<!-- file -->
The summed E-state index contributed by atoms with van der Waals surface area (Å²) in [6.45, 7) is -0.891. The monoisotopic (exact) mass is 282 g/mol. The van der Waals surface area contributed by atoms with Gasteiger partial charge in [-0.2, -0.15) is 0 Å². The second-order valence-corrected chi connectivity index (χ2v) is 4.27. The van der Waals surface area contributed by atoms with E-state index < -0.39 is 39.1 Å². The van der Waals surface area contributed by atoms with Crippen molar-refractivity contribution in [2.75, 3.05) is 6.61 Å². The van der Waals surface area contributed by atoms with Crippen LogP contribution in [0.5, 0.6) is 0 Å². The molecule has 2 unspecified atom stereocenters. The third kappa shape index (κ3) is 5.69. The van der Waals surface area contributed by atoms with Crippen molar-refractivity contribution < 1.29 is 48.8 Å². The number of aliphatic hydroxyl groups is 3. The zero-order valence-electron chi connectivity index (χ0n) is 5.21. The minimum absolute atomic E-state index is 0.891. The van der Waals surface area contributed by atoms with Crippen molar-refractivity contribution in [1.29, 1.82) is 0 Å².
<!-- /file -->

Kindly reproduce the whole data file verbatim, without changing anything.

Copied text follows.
The summed E-state index contributed by atoms with van der Waals surface area (Å²) in [6.45, 7) is -0.891. The monoisotopic (exact) mass is 282 g/mol. The van der Waals surface area contributed by atoms with Gasteiger partial charge in [-0.2, -0.15) is 0 Å². The second-order valence-corrected chi connectivity index (χ2v) is 4.27. The van der Waals surface area contributed by atoms with E-state index < -0.39 is 39.1 Å². The van der Waals surface area contributed by atoms with Crippen molar-refractivity contribution in [2.75, 3.05) is 6.61 Å². The van der Waals surface area contributed by atoms with Crippen LogP contribution in [0.5, 0.6) is 0 Å². The molecule has 2 unspecified atom stereocenters. The third kappa shape index (κ3) is 5.69. The van der Waals surface area contributed by atoms with Crippen molar-refractivity contribution < 1.29 is 48.8 Å². The number of aliphatic hydroxyl groups is 3. The zero-order valence-electron chi connectivity index (χ0n) is 5.21. The minimum absolute atomic E-state index is 0.891. The van der Waals surface area contributed by atoms with Crippen molar-refractivity contribution in [1.29, 1.82) is 0 Å².